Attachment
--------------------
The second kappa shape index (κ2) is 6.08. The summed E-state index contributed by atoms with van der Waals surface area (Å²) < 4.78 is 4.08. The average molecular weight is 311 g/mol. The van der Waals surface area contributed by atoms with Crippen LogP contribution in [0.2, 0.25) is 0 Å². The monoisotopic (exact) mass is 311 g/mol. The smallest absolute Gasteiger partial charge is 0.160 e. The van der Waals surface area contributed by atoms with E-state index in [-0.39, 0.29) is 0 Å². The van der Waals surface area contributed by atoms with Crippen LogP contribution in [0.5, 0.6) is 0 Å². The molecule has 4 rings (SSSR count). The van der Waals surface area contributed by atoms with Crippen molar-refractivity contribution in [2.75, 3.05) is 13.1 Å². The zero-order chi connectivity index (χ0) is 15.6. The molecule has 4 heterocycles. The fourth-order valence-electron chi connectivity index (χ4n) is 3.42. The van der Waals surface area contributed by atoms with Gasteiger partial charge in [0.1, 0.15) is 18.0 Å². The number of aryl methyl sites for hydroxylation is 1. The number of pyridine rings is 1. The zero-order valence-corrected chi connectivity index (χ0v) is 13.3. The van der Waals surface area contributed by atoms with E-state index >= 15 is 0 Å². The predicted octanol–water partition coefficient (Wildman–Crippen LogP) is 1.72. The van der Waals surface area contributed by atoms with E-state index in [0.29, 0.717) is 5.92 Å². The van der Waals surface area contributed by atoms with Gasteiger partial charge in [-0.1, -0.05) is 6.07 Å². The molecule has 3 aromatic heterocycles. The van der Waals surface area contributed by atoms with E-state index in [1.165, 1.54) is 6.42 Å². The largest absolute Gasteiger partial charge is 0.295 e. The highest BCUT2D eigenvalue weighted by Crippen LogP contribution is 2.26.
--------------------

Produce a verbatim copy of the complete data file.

The second kappa shape index (κ2) is 6.08. The summed E-state index contributed by atoms with van der Waals surface area (Å²) < 4.78 is 4.08. The average molecular weight is 311 g/mol. The van der Waals surface area contributed by atoms with Crippen LogP contribution in [0.2, 0.25) is 0 Å². The monoisotopic (exact) mass is 311 g/mol. The smallest absolute Gasteiger partial charge is 0.160 e. The van der Waals surface area contributed by atoms with E-state index in [-0.39, 0.29) is 0 Å². The van der Waals surface area contributed by atoms with Crippen LogP contribution in [0.5, 0.6) is 0 Å². The molecule has 4 rings (SSSR count). The van der Waals surface area contributed by atoms with Crippen molar-refractivity contribution in [2.75, 3.05) is 13.1 Å². The zero-order chi connectivity index (χ0) is 15.6. The molecule has 4 heterocycles. The fourth-order valence-electron chi connectivity index (χ4n) is 3.42. The van der Waals surface area contributed by atoms with Gasteiger partial charge in [0.1, 0.15) is 18.0 Å². The number of aryl methyl sites for hydroxylation is 1. The number of pyridine rings is 1. The zero-order valence-corrected chi connectivity index (χ0v) is 13.3. The van der Waals surface area contributed by atoms with E-state index >= 15 is 0 Å². The predicted octanol–water partition coefficient (Wildman–Crippen LogP) is 1.72. The van der Waals surface area contributed by atoms with E-state index in [0.29, 0.717) is 5.92 Å². The van der Waals surface area contributed by atoms with Gasteiger partial charge in [-0.1, -0.05) is 6.07 Å². The molecule has 3 aromatic heterocycles. The van der Waals surface area contributed by atoms with E-state index in [1.165, 1.54) is 6.42 Å². The largest absolute Gasteiger partial charge is 0.295 e. The highest BCUT2D eigenvalue weighted by Crippen LogP contribution is 2.26.